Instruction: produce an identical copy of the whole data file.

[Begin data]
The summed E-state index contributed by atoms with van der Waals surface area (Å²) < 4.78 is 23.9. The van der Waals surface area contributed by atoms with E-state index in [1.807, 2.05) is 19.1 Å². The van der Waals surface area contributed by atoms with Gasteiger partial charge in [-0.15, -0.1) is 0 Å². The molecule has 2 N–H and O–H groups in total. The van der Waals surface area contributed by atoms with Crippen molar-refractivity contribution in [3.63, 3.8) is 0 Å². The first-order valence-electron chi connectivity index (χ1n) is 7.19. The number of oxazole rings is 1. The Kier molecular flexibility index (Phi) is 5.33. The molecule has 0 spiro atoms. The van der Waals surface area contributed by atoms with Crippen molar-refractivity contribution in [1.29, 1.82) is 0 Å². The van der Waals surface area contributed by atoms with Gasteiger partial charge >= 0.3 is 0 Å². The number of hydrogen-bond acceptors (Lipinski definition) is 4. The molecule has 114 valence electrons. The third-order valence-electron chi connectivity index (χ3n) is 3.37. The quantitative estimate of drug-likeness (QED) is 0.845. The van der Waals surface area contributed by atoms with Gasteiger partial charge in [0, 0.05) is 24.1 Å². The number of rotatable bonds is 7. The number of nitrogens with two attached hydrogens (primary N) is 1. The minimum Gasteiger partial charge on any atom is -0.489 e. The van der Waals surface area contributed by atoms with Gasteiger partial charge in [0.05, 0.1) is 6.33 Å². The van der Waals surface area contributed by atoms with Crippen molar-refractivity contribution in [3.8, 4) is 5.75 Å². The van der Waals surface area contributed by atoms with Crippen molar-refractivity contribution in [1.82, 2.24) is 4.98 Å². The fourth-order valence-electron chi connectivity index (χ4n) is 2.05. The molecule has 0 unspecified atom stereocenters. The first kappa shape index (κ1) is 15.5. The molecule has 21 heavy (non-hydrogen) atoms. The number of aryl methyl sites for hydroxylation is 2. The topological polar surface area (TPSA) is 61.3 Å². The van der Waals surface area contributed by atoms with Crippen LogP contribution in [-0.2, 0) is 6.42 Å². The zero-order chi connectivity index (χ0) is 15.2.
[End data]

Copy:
The summed E-state index contributed by atoms with van der Waals surface area (Å²) < 4.78 is 23.9. The van der Waals surface area contributed by atoms with E-state index in [1.807, 2.05) is 19.1 Å². The van der Waals surface area contributed by atoms with Gasteiger partial charge in [-0.15, -0.1) is 0 Å². The molecule has 2 N–H and O–H groups in total. The van der Waals surface area contributed by atoms with Crippen molar-refractivity contribution in [3.63, 3.8) is 0 Å². The first-order valence-electron chi connectivity index (χ1n) is 7.19. The number of oxazole rings is 1. The Kier molecular flexibility index (Phi) is 5.33. The molecule has 0 spiro atoms. The van der Waals surface area contributed by atoms with Crippen molar-refractivity contribution in [1.29, 1.82) is 0 Å². The van der Waals surface area contributed by atoms with Gasteiger partial charge >= 0.3 is 0 Å². The number of hydrogen-bond acceptors (Lipinski definition) is 4. The molecule has 114 valence electrons. The third-order valence-electron chi connectivity index (χ3n) is 3.37. The quantitative estimate of drug-likeness (QED) is 0.845. The van der Waals surface area contributed by atoms with Gasteiger partial charge in [0, 0.05) is 24.1 Å². The number of rotatable bonds is 7. The number of nitrogens with two attached hydrogens (primary N) is 1. The minimum Gasteiger partial charge on any atom is -0.489 e. The van der Waals surface area contributed by atoms with Gasteiger partial charge in [0.05, 0.1) is 6.33 Å². The van der Waals surface area contributed by atoms with Crippen molar-refractivity contribution in [3.8, 4) is 5.75 Å². The van der Waals surface area contributed by atoms with Crippen molar-refractivity contribution in [1.82, 2.24) is 4.98 Å². The fourth-order valence-electron chi connectivity index (χ4n) is 2.05. The molecule has 0 unspecified atom stereocenters. The first kappa shape index (κ1) is 15.5. The molecule has 21 heavy (non-hydrogen) atoms. The number of aryl methyl sites for hydroxylation is 2. The topological polar surface area (TPSA) is 61.3 Å². The van der Waals surface area contributed by atoms with Crippen LogP contribution in [-0.2, 0) is 6.42 Å². The zero-order chi connectivity index (χ0) is 15.2.